The 40th anniversary campaign for the Hong Kong Ballet created by the US-based Design Army uses an adaptation of Ravel’s Bolero, set to visuals drawn from Hong Kong pop culture including classic kung fu movies, hip-hop and basketball.
Speaking about the campaign, Hong Kong Ballet’s artistic director Septime Weber said: “Hong Kong Ballet is committed to the notion that classical ballet can be of-the-moment. The new campaign positions our artists as contemporaries, with the colours drawing on Hong Kong’s extraordinary hues — both old and shockingly new.
“And I love the bold, graphic shapes the dancers’ bodies make in contrast to the surrounding architecture.”
Design Army chief creative officer Pum Lefebure told Mumbrella: “The goal was to make ballet relevant to a modern audience.
“Working with Hong Kong Ballet artistic director Septime Webre and the film’s director Dean Alexander, we drew inspiration from cultural icons relatable to everyone. But to bring it into today’s world, the idea of mixing heritage and pop culture came into play.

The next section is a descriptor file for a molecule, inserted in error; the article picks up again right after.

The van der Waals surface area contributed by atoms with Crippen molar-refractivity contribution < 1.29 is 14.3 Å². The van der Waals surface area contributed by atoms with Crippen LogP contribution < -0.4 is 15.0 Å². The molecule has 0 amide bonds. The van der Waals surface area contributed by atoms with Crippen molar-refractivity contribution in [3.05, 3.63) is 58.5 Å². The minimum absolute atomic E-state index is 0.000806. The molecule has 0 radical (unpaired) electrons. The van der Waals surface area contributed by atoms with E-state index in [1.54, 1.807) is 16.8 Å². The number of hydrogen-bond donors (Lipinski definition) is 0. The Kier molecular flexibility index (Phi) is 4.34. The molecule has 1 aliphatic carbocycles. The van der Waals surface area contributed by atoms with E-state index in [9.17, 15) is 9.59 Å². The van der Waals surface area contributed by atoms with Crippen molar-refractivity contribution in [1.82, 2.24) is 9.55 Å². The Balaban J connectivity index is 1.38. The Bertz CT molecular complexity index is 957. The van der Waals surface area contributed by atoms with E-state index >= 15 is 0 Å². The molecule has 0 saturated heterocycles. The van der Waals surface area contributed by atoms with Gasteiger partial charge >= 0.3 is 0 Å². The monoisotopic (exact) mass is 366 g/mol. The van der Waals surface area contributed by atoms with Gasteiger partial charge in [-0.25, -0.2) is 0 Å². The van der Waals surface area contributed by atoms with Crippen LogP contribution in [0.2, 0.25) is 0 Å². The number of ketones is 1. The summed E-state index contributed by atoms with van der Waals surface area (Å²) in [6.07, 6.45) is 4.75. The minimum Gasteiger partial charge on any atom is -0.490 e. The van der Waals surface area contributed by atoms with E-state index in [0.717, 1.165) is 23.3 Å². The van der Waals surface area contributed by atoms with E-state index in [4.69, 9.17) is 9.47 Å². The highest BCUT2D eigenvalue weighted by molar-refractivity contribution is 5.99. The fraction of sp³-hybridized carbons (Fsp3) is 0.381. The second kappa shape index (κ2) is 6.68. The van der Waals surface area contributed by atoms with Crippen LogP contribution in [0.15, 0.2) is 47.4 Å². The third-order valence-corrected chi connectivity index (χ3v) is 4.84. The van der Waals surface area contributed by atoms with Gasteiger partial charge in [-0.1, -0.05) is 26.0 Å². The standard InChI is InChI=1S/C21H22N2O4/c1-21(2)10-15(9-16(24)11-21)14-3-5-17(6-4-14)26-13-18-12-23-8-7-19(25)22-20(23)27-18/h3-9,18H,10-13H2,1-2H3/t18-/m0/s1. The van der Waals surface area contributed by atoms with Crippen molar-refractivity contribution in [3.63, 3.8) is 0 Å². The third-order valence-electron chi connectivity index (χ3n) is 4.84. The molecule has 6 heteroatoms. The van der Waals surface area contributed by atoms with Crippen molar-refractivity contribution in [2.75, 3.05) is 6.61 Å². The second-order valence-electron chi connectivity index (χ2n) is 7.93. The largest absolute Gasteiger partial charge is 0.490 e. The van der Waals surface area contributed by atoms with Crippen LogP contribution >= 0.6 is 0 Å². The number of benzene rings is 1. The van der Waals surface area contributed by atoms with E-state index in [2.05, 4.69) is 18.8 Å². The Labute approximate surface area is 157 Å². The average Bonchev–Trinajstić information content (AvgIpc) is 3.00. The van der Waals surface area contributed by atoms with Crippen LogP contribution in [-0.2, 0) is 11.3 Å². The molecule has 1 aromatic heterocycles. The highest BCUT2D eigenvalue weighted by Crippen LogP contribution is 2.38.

“We looked at iconic global, elements like basketball, emojis, and fashion. And mixed them with pieces that are uniquely Hong Kong such as the pink lion, dim sum, a banquet hall and the harbour.
“My biggest inspiration came from Hong Kong itself — specifically the colours and architecture. The city has such distinct characteristics with cotton candy like pastel hues. This inspired so much of the design. And then there’s the mix of glass-and-steel skyscrapers next to traditional Chinese buildings. The mix of old and new that creates something you’ve never seen before.”
This February, images from a previous campaign by Design Army for Hong Kong ballet were allegedly lifted and recycled by Chinese consumer electronics brand Little Swan. Speaking to Mumbrella at the time, Lefebure said: “I love this quote ‘don’t worry about people stealing your design work, worry about the day they stop’.”
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